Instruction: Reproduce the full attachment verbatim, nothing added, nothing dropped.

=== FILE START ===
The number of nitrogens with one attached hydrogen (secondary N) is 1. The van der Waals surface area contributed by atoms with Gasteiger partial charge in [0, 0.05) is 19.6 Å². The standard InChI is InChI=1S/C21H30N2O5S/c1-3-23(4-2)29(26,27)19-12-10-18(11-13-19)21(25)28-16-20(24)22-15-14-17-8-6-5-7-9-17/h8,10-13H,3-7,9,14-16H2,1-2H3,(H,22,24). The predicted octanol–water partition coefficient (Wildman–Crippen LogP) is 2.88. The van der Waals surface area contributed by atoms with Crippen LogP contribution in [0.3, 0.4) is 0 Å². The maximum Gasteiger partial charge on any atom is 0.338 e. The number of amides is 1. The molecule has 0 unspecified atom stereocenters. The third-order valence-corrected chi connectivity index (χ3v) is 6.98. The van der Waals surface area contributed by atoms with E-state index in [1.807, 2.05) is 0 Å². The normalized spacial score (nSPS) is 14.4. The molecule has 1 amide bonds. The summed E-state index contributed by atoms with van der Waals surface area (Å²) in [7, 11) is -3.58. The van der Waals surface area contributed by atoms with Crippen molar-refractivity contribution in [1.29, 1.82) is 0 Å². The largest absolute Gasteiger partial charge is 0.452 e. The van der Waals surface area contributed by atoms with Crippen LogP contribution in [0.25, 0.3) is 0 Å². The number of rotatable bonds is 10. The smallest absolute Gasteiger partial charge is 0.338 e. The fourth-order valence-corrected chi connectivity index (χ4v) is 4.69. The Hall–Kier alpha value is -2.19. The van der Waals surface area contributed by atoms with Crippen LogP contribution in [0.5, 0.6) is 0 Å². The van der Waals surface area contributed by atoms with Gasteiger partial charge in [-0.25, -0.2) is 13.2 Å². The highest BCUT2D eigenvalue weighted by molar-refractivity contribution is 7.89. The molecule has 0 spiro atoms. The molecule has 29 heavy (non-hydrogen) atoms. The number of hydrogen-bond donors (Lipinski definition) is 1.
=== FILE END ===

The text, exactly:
The number of nitrogens with one attached hydrogen (secondary N) is 1. The van der Waals surface area contributed by atoms with Gasteiger partial charge in [0, 0.05) is 19.6 Å². The standard InChI is InChI=1S/C21H30N2O5S/c1-3-23(4-2)29(26,27)19-12-10-18(11-13-19)21(25)28-16-20(24)22-15-14-17-8-6-5-7-9-17/h8,10-13H,3-7,9,14-16H2,1-2H3,(H,22,24). The predicted octanol–water partition coefficient (Wildman–Crippen LogP) is 2.88. The van der Waals surface area contributed by atoms with Crippen LogP contribution in [0.3, 0.4) is 0 Å². The maximum Gasteiger partial charge on any atom is 0.338 e. The number of amides is 1. The molecule has 0 unspecified atom stereocenters. The third-order valence-corrected chi connectivity index (χ3v) is 6.98. The van der Waals surface area contributed by atoms with E-state index in [1.807, 2.05) is 0 Å². The normalized spacial score (nSPS) is 14.4. The molecule has 1 amide bonds. The summed E-state index contributed by atoms with van der Waals surface area (Å²) in [7, 11) is -3.58. The van der Waals surface area contributed by atoms with Crippen molar-refractivity contribution in [1.29, 1.82) is 0 Å². The largest absolute Gasteiger partial charge is 0.452 e. The van der Waals surface area contributed by atoms with Crippen LogP contribution in [0.25, 0.3) is 0 Å². The number of rotatable bonds is 10. The smallest absolute Gasteiger partial charge is 0.338 e. The fourth-order valence-corrected chi connectivity index (χ4v) is 4.69. The Hall–Kier alpha value is -2.19. The van der Waals surface area contributed by atoms with Crippen LogP contribution in [0.5, 0.6) is 0 Å². The van der Waals surface area contributed by atoms with Gasteiger partial charge in [-0.25, -0.2) is 13.2 Å². The highest BCUT2D eigenvalue weighted by molar-refractivity contribution is 7.89. The molecule has 0 spiro atoms. The molecule has 29 heavy (non-hydrogen) atoms. The number of hydrogen-bond donors (Lipinski definition) is 1.